Marcin Kisielowski,Jerzy Lewandowski,Jacek Puchta
Physics , 2011, DOI: 10.1088/0264-9381/29/1/015009
Abstract: "The Spin Foams for People Without the 3d/4d Imagination" could be an alternative title of our work. We derive spin foams from operator spin network diagrams} we introduce. Our diagrams are the spin network analogy of the Feynman diagrams. Their framework is compatible with the framework of Loop Quantum Gravity. For every operator spin network diagram we construct a corresponding operator spin foam. Admitting all the spin networks of LQG and all possible diagrams leads to a clearly defined large class of operator spin foams. In this way our framework provides a proposal for a class of 2-cell complexes that should be used in the spin foam theories of LQG. Within this class, our diagrams are just equivalent to the spin foams. The advantage, however, in the diagram framework is, that it is self contained, all the amplitudes can be calculated directly from the diagrams without explicit visualization of the corresponding spin foams. The spin network diagram operators and amplitudes are consistently defined on their own. Each diagram encodes all the combinatorial information. We illustrate applications of our diagrams: we introduce a diagram definition of Rovelli's surface amplitudes as well as of the canonical transition amplitudes. Importantly, our operator spin network diagrams are defined in a sufficiently general way to accommodate all the versions of the EPRL or the FK model, as well as other possible models. The diagrams are also compatible with the structure of the LQG Hamiltonian operators, what is an additional advantage. Finally, a scheme for a complete definition of a spin foam theory by declaring a set of interaction vertices emerges from the examples presented at the end of the paper.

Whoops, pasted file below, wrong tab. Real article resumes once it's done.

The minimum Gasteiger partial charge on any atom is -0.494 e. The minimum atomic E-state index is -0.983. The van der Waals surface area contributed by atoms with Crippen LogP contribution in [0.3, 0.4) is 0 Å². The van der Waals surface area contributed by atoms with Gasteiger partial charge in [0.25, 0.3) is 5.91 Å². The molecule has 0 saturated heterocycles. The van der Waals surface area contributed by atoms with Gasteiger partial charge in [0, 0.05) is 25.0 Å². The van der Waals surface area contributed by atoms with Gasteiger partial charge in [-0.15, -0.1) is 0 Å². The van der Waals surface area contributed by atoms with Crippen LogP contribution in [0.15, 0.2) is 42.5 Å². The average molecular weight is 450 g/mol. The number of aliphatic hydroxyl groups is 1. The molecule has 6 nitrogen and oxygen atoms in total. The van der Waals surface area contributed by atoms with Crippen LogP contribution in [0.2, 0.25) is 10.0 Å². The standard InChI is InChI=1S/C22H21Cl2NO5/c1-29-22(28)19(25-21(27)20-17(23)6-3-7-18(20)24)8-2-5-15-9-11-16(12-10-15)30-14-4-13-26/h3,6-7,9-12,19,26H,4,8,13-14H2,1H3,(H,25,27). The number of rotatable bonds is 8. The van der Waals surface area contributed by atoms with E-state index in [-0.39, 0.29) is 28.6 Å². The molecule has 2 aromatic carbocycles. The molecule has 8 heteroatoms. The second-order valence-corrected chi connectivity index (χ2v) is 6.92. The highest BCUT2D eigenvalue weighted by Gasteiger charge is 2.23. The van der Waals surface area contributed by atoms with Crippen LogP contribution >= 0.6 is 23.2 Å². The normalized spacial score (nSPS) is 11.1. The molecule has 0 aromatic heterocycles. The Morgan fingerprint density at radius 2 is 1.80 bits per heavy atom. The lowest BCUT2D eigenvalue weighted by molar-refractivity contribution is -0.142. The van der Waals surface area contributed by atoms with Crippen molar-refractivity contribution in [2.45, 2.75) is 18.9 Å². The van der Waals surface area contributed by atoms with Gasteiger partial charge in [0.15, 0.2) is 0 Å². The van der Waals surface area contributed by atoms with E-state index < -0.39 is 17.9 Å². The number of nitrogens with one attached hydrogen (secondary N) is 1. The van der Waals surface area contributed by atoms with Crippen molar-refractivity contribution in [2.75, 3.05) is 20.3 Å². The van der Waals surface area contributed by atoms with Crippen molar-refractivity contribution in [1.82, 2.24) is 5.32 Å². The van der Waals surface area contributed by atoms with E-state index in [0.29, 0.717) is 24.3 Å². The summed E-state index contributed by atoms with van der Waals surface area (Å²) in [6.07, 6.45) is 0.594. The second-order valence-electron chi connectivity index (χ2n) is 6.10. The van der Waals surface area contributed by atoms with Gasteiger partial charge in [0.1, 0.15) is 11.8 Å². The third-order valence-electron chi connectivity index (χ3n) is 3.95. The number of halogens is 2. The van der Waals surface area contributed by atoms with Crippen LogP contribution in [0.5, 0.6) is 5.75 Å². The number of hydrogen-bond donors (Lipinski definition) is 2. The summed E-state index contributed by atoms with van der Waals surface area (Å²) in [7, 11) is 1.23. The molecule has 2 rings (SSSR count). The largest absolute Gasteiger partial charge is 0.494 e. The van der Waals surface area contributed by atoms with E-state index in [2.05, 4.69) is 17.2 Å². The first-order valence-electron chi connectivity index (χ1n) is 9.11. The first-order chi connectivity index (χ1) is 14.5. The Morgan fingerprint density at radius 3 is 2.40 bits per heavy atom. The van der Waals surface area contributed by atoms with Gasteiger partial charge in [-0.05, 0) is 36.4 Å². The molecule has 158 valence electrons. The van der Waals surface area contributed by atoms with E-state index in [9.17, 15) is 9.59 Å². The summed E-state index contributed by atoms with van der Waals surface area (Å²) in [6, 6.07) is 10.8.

Stochastic mechanics and the Feynman integral  [PDF]
Michele Pavon
Mathematics , 2000, DOI: 10.1063/1.1286880
Abstract: The Feynman integral is given a stochastic interpretation in the framework of Nelson's stochastic mechanics employing a time-symmetric variant of Nelson's kinematics recently developed by the author.
The Higgs Boson Sector of the Complex MSSM in the Feynman-diagrammatic approach  [PDF]
S. Heinemeyer
Physics , 2001, DOI: 10.1007/s100520100819
Abstract: In the Minimal Supersymmetric Standard Model with complex parameters (cMSSM) we calculate higher order corrections to the Higgs boson sector in the Feynman-diagrammatic approach using the on-shell renormalization scheme. The application of this approach to the cMSSM, being complementary to existing approaches, is analyzed in detail. Numerical examples for the leading fermionic corrections, including the leading two-loop effects, are presented. Numerical agreement within 10% with other approaches is found for small and moderate mixing in the scalar top sector. The leading fermionic corrections, supplemented by the full logarithmic one-loop and the leading two-loop contributions are implemented into the public Fortran code FeynHiggsFastC.